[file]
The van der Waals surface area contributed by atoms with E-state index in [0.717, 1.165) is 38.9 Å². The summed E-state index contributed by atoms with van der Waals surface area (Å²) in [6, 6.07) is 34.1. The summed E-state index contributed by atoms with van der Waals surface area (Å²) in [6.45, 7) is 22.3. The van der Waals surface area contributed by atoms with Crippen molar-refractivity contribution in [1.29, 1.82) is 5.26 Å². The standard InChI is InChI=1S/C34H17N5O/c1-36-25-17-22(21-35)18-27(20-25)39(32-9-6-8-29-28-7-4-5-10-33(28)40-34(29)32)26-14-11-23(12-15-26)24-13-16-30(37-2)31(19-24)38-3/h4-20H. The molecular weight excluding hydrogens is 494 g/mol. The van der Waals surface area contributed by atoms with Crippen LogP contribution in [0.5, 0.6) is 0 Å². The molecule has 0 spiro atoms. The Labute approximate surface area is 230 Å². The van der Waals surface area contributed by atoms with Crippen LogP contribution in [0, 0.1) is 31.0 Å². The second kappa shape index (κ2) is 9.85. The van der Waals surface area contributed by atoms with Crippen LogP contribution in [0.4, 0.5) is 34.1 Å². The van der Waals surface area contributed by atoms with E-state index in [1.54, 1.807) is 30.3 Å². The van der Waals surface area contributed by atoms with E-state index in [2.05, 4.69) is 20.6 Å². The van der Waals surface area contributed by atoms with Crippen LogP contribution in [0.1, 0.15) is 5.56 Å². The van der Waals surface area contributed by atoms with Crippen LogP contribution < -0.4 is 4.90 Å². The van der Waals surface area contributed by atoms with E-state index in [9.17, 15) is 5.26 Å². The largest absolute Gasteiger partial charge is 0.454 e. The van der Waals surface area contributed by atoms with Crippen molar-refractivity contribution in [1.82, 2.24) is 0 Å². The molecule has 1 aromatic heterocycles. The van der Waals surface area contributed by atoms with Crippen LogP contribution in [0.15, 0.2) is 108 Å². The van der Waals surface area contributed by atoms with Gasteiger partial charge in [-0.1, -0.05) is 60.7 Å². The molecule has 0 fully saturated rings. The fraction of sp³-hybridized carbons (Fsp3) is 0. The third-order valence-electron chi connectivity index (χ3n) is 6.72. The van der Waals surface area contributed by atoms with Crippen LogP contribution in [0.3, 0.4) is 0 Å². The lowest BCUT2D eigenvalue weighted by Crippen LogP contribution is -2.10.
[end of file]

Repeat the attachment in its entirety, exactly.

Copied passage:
The van der Waals surface area contributed by atoms with E-state index in [0.717, 1.165) is 38.9 Å². The summed E-state index contributed by atoms with van der Waals surface area (Å²) in [6, 6.07) is 34.1. The summed E-state index contributed by atoms with van der Waals surface area (Å²) in [6.45, 7) is 22.3. The van der Waals surface area contributed by atoms with Crippen molar-refractivity contribution in [1.29, 1.82) is 5.26 Å². The standard InChI is InChI=1S/C34H17N5O/c1-36-25-17-22(21-35)18-27(20-25)39(32-9-6-8-29-28-7-4-5-10-33(28)40-34(29)32)26-14-11-23(12-15-26)24-13-16-30(37-2)31(19-24)38-3/h4-20H. The molecular weight excluding hydrogens is 494 g/mol. The van der Waals surface area contributed by atoms with Crippen LogP contribution in [0.5, 0.6) is 0 Å². The molecule has 0 spiro atoms. The Labute approximate surface area is 230 Å². The van der Waals surface area contributed by atoms with Crippen LogP contribution in [0, 0.1) is 31.0 Å². The second kappa shape index (κ2) is 9.85. The van der Waals surface area contributed by atoms with Crippen LogP contribution in [0.4, 0.5) is 34.1 Å². The van der Waals surface area contributed by atoms with E-state index in [1.54, 1.807) is 30.3 Å². The van der Waals surface area contributed by atoms with E-state index in [2.05, 4.69) is 20.6 Å². The van der Waals surface area contributed by atoms with Crippen LogP contribution in [0.1, 0.15) is 5.56 Å². The van der Waals surface area contributed by atoms with Crippen LogP contribution < -0.4 is 4.90 Å². The van der Waals surface area contributed by atoms with E-state index in [9.17, 15) is 5.26 Å². The largest absolute Gasteiger partial charge is 0.454 e. The van der Waals surface area contributed by atoms with Crippen molar-refractivity contribution in [1.82, 2.24) is 0 Å². The molecule has 1 aromatic heterocycles. The van der Waals surface area contributed by atoms with Crippen LogP contribution in [0.15, 0.2) is 108 Å². The van der Waals surface area contributed by atoms with Gasteiger partial charge in [-0.1, -0.05) is 60.7 Å². The molecule has 0 fully saturated rings. The fraction of sp³-hybridized carbons (Fsp3) is 0. The third-order valence-electron chi connectivity index (χ3n) is 6.72. The van der Waals surface area contributed by atoms with Crippen LogP contribution in [0.3, 0.4) is 0 Å². The lowest BCUT2D eigenvalue weighted by Crippen LogP contribution is -2.10.